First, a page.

Give it some welly to help sick children | Action Medical Research

Give it some welly to help sick children

17 June 2011

With the outdoor music season in full swing, children’s charity Action Medical Research is asking boot-wearing festival goers to support its Wear your Wellies fundraising event later this summer. A good pair of boots is always a smart investment for events like Glastonbury but on Friday 16 September the charity is giving the public another excuse to wear their boots with pride by supporting its Wear your Wellies day.

It’s very easy to join in by running a Wear your Wellies day at your school, college or workplace. Just sign up now and then ask everyone to wear their favourite boots on Friday 16 September and collect a donation of £2 from each welly-wearer.

The money raised will help fund vital medical research to help sick babies and children.
Research currently being supported by Action Medical Research includes work around premature birth, cerebral palsy, meningitis and epilepsy, as well as some very rare and distressing conditions that severely affect children.

Visit www.wearyourwellies.com to register now and download fundraising materials to support your event. 

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NOTES TO EDITORS:

For further information please contact:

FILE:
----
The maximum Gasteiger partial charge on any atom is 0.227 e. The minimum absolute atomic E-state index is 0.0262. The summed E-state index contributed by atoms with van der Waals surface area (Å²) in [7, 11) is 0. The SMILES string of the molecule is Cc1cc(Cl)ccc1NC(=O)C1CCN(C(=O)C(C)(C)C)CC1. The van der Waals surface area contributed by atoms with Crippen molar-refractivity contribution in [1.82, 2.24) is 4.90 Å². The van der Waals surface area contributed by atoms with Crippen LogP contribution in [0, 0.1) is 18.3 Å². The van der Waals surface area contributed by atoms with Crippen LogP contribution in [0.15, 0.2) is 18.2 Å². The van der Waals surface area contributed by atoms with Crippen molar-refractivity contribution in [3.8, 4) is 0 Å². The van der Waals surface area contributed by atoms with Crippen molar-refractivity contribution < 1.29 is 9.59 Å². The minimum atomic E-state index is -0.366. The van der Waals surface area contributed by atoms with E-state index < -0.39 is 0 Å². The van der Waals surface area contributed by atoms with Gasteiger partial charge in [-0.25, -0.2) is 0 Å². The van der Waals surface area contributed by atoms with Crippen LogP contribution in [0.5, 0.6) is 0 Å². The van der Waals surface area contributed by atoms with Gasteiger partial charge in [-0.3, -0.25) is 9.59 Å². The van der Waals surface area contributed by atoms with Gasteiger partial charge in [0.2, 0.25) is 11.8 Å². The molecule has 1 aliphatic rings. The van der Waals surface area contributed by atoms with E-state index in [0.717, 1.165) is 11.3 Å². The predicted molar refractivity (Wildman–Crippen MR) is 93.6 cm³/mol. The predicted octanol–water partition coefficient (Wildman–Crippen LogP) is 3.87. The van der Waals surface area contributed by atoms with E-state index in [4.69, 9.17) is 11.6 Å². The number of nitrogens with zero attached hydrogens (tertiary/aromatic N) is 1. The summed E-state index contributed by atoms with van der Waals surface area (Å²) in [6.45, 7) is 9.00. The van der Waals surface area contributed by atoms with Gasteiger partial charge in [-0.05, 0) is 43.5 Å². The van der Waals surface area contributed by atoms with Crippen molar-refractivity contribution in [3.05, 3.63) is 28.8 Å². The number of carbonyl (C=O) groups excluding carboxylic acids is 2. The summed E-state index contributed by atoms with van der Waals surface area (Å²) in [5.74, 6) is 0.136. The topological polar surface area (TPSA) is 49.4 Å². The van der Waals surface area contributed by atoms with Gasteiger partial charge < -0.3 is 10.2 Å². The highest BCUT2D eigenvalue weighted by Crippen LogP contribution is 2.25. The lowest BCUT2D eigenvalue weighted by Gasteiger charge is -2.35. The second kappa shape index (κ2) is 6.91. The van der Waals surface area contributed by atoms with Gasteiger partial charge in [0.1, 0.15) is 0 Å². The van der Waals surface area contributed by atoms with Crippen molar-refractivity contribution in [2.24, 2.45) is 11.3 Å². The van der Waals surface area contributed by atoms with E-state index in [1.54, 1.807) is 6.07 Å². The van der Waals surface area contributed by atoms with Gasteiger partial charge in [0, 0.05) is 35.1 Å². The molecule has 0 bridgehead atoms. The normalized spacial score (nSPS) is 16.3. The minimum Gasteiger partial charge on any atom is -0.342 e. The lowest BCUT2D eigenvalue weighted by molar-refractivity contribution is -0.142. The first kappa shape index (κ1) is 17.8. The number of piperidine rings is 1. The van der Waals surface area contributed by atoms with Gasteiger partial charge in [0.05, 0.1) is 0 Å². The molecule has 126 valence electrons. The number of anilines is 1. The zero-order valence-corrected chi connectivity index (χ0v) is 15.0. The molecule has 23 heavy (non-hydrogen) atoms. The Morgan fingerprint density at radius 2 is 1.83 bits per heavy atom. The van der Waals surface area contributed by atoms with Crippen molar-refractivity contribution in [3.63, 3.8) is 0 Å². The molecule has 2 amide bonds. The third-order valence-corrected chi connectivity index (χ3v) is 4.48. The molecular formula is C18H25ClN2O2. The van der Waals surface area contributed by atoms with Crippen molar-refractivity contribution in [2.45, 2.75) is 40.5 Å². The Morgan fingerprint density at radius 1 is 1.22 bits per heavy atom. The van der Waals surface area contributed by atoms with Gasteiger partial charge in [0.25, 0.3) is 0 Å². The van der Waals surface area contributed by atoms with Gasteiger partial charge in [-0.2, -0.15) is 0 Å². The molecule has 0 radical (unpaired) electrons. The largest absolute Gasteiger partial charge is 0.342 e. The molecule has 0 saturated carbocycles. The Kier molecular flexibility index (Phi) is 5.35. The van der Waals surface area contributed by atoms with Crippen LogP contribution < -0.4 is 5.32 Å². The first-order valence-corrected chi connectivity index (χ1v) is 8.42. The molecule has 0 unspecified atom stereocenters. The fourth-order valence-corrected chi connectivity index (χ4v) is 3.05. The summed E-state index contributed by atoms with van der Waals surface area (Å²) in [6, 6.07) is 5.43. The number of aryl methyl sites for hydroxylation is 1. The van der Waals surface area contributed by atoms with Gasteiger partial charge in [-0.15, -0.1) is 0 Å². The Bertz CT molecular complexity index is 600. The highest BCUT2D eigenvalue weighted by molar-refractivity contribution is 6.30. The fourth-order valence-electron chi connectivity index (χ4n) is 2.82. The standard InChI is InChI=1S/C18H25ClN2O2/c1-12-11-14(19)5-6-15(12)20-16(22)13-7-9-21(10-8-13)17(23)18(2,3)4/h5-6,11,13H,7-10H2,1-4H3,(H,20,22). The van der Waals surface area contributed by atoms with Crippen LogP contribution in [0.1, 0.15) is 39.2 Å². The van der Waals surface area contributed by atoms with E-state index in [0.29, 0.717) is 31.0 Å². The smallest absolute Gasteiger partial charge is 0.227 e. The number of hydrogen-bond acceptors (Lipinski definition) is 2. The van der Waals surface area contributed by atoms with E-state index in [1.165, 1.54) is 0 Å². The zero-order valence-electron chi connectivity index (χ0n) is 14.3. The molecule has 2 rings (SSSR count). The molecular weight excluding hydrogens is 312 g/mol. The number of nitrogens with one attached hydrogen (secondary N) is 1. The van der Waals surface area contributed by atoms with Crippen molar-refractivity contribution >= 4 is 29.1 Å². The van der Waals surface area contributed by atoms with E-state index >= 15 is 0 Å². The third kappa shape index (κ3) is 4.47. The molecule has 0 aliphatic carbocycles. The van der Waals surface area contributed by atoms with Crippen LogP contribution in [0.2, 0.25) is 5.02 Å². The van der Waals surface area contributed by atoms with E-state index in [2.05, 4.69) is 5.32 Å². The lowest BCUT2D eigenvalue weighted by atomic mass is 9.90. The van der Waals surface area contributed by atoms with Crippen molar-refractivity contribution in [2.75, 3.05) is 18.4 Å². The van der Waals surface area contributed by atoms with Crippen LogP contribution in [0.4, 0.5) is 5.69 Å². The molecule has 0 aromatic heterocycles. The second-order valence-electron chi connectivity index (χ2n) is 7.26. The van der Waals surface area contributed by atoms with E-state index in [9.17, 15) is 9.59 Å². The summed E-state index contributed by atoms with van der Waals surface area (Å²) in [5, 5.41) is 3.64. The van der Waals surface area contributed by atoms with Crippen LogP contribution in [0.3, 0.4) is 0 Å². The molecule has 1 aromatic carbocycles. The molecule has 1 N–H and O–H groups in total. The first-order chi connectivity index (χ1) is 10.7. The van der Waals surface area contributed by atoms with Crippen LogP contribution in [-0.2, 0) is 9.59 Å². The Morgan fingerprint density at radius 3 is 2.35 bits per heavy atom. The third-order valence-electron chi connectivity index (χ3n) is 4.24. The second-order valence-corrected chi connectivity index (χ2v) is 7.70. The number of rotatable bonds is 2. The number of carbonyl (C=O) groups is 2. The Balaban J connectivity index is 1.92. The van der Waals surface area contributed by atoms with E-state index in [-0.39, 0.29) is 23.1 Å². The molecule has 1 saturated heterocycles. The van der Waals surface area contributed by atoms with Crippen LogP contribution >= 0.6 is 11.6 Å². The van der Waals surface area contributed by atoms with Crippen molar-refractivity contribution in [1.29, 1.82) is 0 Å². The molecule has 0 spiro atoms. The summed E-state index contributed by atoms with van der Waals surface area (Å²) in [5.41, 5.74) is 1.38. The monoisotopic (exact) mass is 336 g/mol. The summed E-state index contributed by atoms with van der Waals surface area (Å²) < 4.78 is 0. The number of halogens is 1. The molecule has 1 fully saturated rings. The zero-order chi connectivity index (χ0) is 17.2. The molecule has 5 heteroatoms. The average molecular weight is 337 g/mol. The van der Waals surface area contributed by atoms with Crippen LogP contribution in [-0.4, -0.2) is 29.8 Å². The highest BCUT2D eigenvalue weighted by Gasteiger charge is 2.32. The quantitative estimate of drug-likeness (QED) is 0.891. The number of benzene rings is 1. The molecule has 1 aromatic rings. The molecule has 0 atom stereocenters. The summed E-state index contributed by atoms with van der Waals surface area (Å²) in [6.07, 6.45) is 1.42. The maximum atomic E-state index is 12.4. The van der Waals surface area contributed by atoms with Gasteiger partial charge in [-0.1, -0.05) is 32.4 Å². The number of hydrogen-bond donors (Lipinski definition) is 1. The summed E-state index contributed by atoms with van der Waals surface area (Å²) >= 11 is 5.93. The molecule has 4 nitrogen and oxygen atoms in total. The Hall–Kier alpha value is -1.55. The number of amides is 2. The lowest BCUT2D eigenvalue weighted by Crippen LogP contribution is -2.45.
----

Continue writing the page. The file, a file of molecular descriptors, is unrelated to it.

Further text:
Clare Airey, Senior Press & PR Officer
T 01403 327480
E cairey@action.org.uk
W action.org.uk

Follow us at twitter.com/actionmedres

Action Medical Research is the leading UK-wide medical research charity dedicated to helping babies and children. We know that medical research can save and change children’s lives. For nearly 60 years we have been instrumental in significant medical breakthroughs, including the development of the UK polio vaccine and ultrasound scanning in pregnancy.

Today, we continue to find and fund the very best medical research to help stop the suffering of babies and children caused by disease and disability. We want to make a difference in:

• tackling premature birth and treating sick and vulnerable babies
• helping children affected by disability, disabling conditions and infections
• targeting rare diseases that together severely affect many forgotten children.
 

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